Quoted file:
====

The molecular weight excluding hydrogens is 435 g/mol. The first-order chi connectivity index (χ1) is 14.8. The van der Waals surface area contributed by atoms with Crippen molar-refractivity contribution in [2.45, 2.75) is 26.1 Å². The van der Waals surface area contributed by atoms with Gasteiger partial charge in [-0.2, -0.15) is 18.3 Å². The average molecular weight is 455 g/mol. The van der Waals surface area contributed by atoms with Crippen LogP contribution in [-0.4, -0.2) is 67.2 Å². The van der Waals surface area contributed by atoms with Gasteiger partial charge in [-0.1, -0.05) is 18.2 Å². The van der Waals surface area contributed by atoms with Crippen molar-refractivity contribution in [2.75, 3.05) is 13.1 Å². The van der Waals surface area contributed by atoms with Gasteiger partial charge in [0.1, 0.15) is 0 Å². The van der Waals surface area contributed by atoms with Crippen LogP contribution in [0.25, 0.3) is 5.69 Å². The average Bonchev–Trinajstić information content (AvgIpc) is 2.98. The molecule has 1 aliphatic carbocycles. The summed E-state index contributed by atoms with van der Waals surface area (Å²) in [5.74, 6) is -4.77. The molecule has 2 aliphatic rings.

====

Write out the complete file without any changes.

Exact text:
The molecular weight excluding hydrogens is 435 g/mol. The first-order chi connectivity index (χ1) is 14.8. The van der Waals surface area contributed by atoms with Crippen molar-refractivity contribution in [2.45, 2.75) is 26.1 Å². The van der Waals surface area contributed by atoms with Gasteiger partial charge in [-0.2, -0.15) is 18.3 Å². The average molecular weight is 455 g/mol. The van der Waals surface area contributed by atoms with Crippen LogP contribution in [-0.4, -0.2) is 67.2 Å². The van der Waals surface area contributed by atoms with Gasteiger partial charge in [-0.1, -0.05) is 18.2 Å². The van der Waals surface area contributed by atoms with Crippen molar-refractivity contribution in [2.75, 3.05) is 13.1 Å². The van der Waals surface area contributed by atoms with Gasteiger partial charge in [0.1, 0.15) is 0 Å². The van der Waals surface area contributed by atoms with Crippen LogP contribution in [0.25, 0.3) is 5.69 Å². The average Bonchev–Trinajstić information content (AvgIpc) is 2.98. The molecule has 1 aliphatic carbocycles. The summed E-state index contributed by atoms with van der Waals surface area (Å²) in [5.74, 6) is -4.77. The molecule has 2 aliphatic rings.